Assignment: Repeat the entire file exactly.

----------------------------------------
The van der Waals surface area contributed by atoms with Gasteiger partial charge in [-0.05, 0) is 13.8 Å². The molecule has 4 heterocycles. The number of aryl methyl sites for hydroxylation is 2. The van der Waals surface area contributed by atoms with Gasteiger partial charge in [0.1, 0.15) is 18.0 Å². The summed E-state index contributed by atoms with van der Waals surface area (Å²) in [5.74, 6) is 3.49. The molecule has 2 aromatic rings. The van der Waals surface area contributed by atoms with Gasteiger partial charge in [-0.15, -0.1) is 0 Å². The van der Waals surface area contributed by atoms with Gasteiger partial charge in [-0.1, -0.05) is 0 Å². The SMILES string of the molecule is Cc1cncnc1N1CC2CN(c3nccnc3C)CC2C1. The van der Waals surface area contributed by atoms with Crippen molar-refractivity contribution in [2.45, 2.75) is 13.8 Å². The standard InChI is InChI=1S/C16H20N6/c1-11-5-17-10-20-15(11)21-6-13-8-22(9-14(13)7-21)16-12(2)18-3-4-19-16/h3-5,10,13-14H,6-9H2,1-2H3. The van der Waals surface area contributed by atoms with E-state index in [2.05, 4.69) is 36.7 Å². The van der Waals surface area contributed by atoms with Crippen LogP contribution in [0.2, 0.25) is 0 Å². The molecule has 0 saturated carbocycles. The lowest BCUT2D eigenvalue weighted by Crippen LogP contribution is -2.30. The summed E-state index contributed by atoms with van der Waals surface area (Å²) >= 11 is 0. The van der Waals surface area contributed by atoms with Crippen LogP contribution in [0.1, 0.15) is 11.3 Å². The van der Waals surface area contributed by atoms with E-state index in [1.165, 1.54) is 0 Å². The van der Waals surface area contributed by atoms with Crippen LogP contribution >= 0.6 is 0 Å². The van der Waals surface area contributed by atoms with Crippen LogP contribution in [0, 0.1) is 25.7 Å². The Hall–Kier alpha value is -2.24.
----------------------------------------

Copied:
The van der Waals surface area contributed by atoms with Gasteiger partial charge in [-0.05, 0) is 13.8 Å². The molecule has 4 heterocycles. The number of aryl methyl sites for hydroxylation is 2. The van der Waals surface area contributed by atoms with Gasteiger partial charge in [0.1, 0.15) is 18.0 Å². The summed E-state index contributed by atoms with van der Waals surface area (Å²) in [5.74, 6) is 3.49. The molecule has 2 aromatic rings. The van der Waals surface area contributed by atoms with Gasteiger partial charge in [-0.15, -0.1) is 0 Å². The van der Waals surface area contributed by atoms with Gasteiger partial charge in [-0.1, -0.05) is 0 Å². The SMILES string of the molecule is Cc1cncnc1N1CC2CN(c3nccnc3C)CC2C1. The van der Waals surface area contributed by atoms with Crippen molar-refractivity contribution in [2.45, 2.75) is 13.8 Å². The standard InChI is InChI=1S/C16H20N6/c1-11-5-17-10-20-15(11)21-6-13-8-22(9-14(13)7-21)16-12(2)18-3-4-19-16/h3-5,10,13-14H,6-9H2,1-2H3. The van der Waals surface area contributed by atoms with E-state index in [2.05, 4.69) is 36.7 Å². The van der Waals surface area contributed by atoms with Crippen LogP contribution in [0.2, 0.25) is 0 Å². The molecule has 0 saturated carbocycles. The lowest BCUT2D eigenvalue weighted by Crippen LogP contribution is -2.30. The summed E-state index contributed by atoms with van der Waals surface area (Å²) >= 11 is 0. The van der Waals surface area contributed by atoms with Crippen LogP contribution in [0.1, 0.15) is 11.3 Å². The van der Waals surface area contributed by atoms with E-state index in [1.165, 1.54) is 0 Å². The van der Waals surface area contributed by atoms with Crippen LogP contribution >= 0.6 is 0 Å². The van der Waals surface area contributed by atoms with Crippen LogP contribution in [0, 0.1) is 25.7 Å². The Hall–Kier alpha value is -2.24.